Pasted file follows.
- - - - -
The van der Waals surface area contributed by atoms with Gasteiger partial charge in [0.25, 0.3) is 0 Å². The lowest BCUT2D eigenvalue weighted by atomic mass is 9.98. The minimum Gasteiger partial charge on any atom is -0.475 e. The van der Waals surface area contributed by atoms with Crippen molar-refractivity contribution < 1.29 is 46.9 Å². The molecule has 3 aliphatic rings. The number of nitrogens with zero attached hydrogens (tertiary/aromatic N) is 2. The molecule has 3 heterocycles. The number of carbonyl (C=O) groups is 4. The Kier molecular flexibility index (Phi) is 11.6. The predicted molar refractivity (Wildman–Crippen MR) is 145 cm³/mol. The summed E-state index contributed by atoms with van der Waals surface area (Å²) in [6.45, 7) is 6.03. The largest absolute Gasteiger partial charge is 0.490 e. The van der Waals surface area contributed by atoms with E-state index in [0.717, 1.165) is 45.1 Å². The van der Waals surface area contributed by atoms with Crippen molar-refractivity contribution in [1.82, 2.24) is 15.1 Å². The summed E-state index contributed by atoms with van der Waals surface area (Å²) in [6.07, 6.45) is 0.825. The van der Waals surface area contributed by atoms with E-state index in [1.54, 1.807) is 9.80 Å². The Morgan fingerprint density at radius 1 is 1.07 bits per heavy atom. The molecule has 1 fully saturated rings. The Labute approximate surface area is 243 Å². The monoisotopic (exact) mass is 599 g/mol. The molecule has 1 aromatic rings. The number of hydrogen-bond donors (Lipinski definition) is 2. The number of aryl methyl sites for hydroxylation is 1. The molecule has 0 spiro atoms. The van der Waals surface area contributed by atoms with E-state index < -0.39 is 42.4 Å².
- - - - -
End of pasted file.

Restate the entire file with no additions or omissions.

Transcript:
The van der Waals surface area contributed by atoms with Gasteiger partial charge in [0.25, 0.3) is 0 Å². The lowest BCUT2D eigenvalue weighted by atomic mass is 9.98. The minimum Gasteiger partial charge on any atom is -0.475 e. The van der Waals surface area contributed by atoms with Crippen molar-refractivity contribution < 1.29 is 46.9 Å². The molecule has 3 aliphatic rings. The number of nitrogens with zero attached hydrogens (tertiary/aromatic N) is 2. The molecule has 3 heterocycles. The number of carbonyl (C=O) groups is 4. The Kier molecular flexibility index (Phi) is 11.6. The predicted molar refractivity (Wildman–Crippen MR) is 145 cm³/mol. The summed E-state index contributed by atoms with van der Waals surface area (Å²) in [6.45, 7) is 6.03. The largest absolute Gasteiger partial charge is 0.490 e. The van der Waals surface area contributed by atoms with E-state index in [0.717, 1.165) is 45.1 Å². The van der Waals surface area contributed by atoms with Crippen molar-refractivity contribution in [1.82, 2.24) is 15.1 Å². The summed E-state index contributed by atoms with van der Waals surface area (Å²) in [6.07, 6.45) is 0.825. The van der Waals surface area contributed by atoms with E-state index in [1.54, 1.807) is 9.80 Å². The Morgan fingerprint density at radius 1 is 1.07 bits per heavy atom. The molecule has 1 fully saturated rings. The Labute approximate surface area is 243 Å². The monoisotopic (exact) mass is 599 g/mol. The molecule has 1 aromatic rings. The number of hydrogen-bond donors (Lipinski definition) is 2. The number of aryl methyl sites for hydroxylation is 1. The molecule has 0 spiro atoms. The van der Waals surface area contributed by atoms with E-state index < -0.39 is 42.4 Å².